In view of the great difficulties on the export side, the Government had, perforce, to concentrate its attention on imports, in order to obtain immediate results. It was most unfortunate that the prices of our principal exports should have fallen so tragically. Had they remained at the same level as that obtaining at the beginning of 1930, the need for these measures would not be felt today. As it is, however, the effectiveness of the Government's plan may be judged from a comparison of our imports and exports for the last two years. In 1929- 30, the excess of imports over export's amounted to £32,000,000. From the 1st July, 1930, the Government's plan began to operate, and for the year 1930-31, exports exceeded imports by £28,500,000. This represents a change- over of about £60,000,000, and it is a feat of which any government might well be proud. We had to run the gauntlet of severe criticism for having taken, such drastic steps to restrict imports. I was discussing this matter with a leading banker recently, and he declared that Australia would make a great mistake if she removed her tariff-restrictions at the present time, because we have not yet fully rectified our adverse trade balance. The figures that I have quoted relate to merchandise only, and do not include gold or bullion.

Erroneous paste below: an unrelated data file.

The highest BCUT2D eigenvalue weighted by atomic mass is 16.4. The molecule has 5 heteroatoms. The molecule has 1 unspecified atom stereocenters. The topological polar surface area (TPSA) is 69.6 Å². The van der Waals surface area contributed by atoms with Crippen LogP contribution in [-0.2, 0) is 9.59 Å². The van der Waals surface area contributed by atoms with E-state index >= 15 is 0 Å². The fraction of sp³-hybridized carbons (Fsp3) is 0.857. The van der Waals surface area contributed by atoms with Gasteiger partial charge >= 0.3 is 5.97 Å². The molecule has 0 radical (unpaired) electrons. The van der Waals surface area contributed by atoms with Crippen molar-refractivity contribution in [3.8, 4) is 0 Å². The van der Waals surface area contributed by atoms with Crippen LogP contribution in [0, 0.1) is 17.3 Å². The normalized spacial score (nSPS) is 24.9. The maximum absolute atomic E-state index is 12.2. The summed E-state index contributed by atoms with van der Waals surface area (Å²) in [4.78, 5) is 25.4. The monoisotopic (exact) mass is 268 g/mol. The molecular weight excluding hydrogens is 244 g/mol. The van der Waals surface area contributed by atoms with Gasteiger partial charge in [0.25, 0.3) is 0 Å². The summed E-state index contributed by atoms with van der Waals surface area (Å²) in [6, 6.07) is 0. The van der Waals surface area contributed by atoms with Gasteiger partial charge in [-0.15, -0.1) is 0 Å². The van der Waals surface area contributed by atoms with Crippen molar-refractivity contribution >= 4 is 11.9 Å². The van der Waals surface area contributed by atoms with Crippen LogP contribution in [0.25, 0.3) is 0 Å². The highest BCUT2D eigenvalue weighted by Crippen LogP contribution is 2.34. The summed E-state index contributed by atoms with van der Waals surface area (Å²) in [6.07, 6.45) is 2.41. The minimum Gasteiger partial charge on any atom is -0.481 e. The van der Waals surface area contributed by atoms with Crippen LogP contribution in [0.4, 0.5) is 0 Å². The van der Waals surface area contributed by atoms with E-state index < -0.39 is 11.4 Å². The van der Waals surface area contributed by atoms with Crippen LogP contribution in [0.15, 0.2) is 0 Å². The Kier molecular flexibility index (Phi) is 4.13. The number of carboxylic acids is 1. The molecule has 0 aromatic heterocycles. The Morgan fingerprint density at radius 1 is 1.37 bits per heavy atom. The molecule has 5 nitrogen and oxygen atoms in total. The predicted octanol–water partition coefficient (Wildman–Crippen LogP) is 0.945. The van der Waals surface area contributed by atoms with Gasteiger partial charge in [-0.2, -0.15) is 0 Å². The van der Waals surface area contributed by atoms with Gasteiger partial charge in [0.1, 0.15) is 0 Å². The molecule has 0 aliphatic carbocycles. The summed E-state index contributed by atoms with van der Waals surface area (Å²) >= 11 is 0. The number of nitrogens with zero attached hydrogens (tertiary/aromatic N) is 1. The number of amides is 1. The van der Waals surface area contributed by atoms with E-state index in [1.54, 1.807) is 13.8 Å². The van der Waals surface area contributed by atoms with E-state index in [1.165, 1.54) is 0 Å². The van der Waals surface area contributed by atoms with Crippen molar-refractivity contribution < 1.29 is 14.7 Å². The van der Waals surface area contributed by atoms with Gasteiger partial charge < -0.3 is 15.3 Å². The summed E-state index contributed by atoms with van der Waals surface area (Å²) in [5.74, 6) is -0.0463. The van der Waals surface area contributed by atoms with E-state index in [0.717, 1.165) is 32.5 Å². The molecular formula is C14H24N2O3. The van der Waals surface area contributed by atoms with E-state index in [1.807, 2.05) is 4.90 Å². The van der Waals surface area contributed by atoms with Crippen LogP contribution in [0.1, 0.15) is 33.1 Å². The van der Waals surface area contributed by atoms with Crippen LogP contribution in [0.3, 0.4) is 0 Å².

It will be noted that the excess of exports over imports for the last financial year is not quite sufficient to meet our overseas annual interest charges, but for the forthcoming year the excess of exports should enable all interest payments to be met, and, in addition, I hope that such excess will permit of a substantial reduction being made in the overseas floating debt. The need for these measures will disappear when the annual excess of exports pays our overseas interest bill, and also enables our overseas floating debt to be liquidated. Honorable members must realize that the importing habit must not be allowed to impair our ability to meet our overseas obligations, and if they are not prepared to support the Government's plan, they must accept responsibility for the default to overseas creditors which must follow the non adoption of this and other allied measures that were decided upon after mature consideration, and on the advice of financial authorities.

Suggest corrections